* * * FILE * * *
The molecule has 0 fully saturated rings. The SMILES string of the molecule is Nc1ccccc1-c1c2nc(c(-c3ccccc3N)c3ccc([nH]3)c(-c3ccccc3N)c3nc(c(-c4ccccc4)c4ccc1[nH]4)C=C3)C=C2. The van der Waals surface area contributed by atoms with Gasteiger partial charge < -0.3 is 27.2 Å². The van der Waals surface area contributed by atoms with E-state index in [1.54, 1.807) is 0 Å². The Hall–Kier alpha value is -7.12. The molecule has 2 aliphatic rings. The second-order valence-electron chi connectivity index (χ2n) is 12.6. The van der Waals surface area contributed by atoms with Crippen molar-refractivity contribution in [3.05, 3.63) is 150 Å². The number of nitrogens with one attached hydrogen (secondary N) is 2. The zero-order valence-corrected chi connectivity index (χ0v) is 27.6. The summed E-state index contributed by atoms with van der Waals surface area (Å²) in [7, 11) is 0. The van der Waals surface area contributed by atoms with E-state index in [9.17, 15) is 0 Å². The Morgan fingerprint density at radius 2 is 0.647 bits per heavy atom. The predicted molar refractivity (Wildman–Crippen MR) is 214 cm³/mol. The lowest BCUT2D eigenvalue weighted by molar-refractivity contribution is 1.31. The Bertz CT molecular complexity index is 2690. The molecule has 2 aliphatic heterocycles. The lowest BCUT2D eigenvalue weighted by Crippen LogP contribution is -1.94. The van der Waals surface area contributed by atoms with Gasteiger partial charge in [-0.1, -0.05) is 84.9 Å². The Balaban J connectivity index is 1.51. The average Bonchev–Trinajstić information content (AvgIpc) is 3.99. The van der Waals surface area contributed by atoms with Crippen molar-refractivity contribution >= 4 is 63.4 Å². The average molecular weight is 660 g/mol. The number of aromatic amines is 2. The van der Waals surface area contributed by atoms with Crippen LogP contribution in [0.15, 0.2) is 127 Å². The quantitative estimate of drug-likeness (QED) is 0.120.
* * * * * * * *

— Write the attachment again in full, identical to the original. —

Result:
The molecule has 0 fully saturated rings. The SMILES string of the molecule is Nc1ccccc1-c1c2nc(c(-c3ccccc3N)c3ccc([nH]3)c(-c3ccccc3N)c3nc(c(-c4ccccc4)c4ccc1[nH]4)C=C3)C=C2. The van der Waals surface area contributed by atoms with Gasteiger partial charge < -0.3 is 27.2 Å². The van der Waals surface area contributed by atoms with E-state index in [1.54, 1.807) is 0 Å². The Hall–Kier alpha value is -7.12. The molecule has 2 aliphatic rings. The second-order valence-electron chi connectivity index (χ2n) is 12.6. The van der Waals surface area contributed by atoms with Crippen molar-refractivity contribution in [3.05, 3.63) is 150 Å². The number of nitrogens with one attached hydrogen (secondary N) is 2. The zero-order valence-corrected chi connectivity index (χ0v) is 27.6. The summed E-state index contributed by atoms with van der Waals surface area (Å²) in [7, 11) is 0. The van der Waals surface area contributed by atoms with E-state index in [9.17, 15) is 0 Å². The Morgan fingerprint density at radius 2 is 0.647 bits per heavy atom. The predicted molar refractivity (Wildman–Crippen MR) is 214 cm³/mol. The lowest BCUT2D eigenvalue weighted by molar-refractivity contribution is 1.31. The Bertz CT molecular complexity index is 2690. The molecule has 2 aliphatic heterocycles. The lowest BCUT2D eigenvalue weighted by Crippen LogP contribution is -1.94. The van der Waals surface area contributed by atoms with Gasteiger partial charge in [-0.1, -0.05) is 84.9 Å². The Balaban J connectivity index is 1.51. The average Bonchev–Trinajstić information content (AvgIpc) is 3.99. The van der Waals surface area contributed by atoms with Crippen molar-refractivity contribution >= 4 is 63.4 Å². The average molecular weight is 660 g/mol. The number of aromatic amines is 2. The van der Waals surface area contributed by atoms with Crippen LogP contribution in [0.15, 0.2) is 127 Å². The quantitative estimate of drug-likeness (QED) is 0.120.